A book that never really grabs you by the throat, but definitely leaves scratch marks after you're done reading it. A book that never really feels like a wonderful, interesting read, but nevertheless, you feel like you're gaining so much for simply reading it. A book that to some people felt like 9/11 premonition. Don DeLillo's Cosmopolis.
The story is easy. Set in one day, it follows a rogue capitalist, Eric Packer, on an Odyssey around New York City. He spends most of the book in his limousine, which serves as his office, his medical examination room and his house. He meets a variety of characters, including his associates, his doctor, his wife and his lover, none of which are very interesting. He witnesses a protest. He contemplates about linguistics, literature and the modern world. And then the ending happens.
To those interested in plot lines, fascinating characters and emotional roller-coasters that many novels offer, stay away from Cosmopolis. It lacks a natural plot, the characters are even less than archetypes and the whole experience is decidedly frigid. On the other hand, if musings about the nature of space and time are your thing, if you think you'd enjoy a clever rant on the philosophy of capitalism disguised within capitalism itself, then by all means get this book.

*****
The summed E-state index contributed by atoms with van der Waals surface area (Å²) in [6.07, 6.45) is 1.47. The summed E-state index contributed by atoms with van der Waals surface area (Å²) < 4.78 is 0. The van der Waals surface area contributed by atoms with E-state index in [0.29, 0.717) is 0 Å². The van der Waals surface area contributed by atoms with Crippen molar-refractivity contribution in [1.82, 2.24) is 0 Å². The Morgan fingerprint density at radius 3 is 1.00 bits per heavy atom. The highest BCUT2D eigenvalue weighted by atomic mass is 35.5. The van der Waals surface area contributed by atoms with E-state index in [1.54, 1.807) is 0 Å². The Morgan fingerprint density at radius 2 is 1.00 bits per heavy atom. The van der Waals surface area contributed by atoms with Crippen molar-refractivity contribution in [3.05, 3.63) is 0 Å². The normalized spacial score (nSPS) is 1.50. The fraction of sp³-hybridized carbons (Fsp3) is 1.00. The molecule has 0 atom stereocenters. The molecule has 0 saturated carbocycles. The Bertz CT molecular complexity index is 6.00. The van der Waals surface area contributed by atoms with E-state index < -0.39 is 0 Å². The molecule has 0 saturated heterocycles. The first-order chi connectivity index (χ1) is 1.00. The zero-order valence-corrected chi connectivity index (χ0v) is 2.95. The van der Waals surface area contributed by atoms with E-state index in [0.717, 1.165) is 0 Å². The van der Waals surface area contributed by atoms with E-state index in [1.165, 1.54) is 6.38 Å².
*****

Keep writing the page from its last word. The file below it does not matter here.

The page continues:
I certainly appreciated the many things Cosmopolis had to offer. The nature of language that DeLillo talks about, for example, rang completely true for me. Why use the word 'skyscraper', he muses, if the very notion of a skyscraper is that of another time. The word should retire, just as taller buildings have made skyscrapers obsolete. It's similar with society, he implies. A simple ride to the barbershop, something that seems so obviously quaint in the universe of Cosmopolis, must end tragically, as it is definitely a thing of the past. The vision of the world in Cosmopolis is far from peachy.
I could never honestly recommend this book to anyone, but I do recommend you try and read it for what it's worth. And if you like it, if you see yourself responding to the massive ideas that DeLillo throws your way, Cosmopolis is a great place to start exploring such concepts as hyper reality, chaos theory, creation of space, rogue capitalism, etc.
Plus, there is a Robert Pattinson movie adaptation in the works.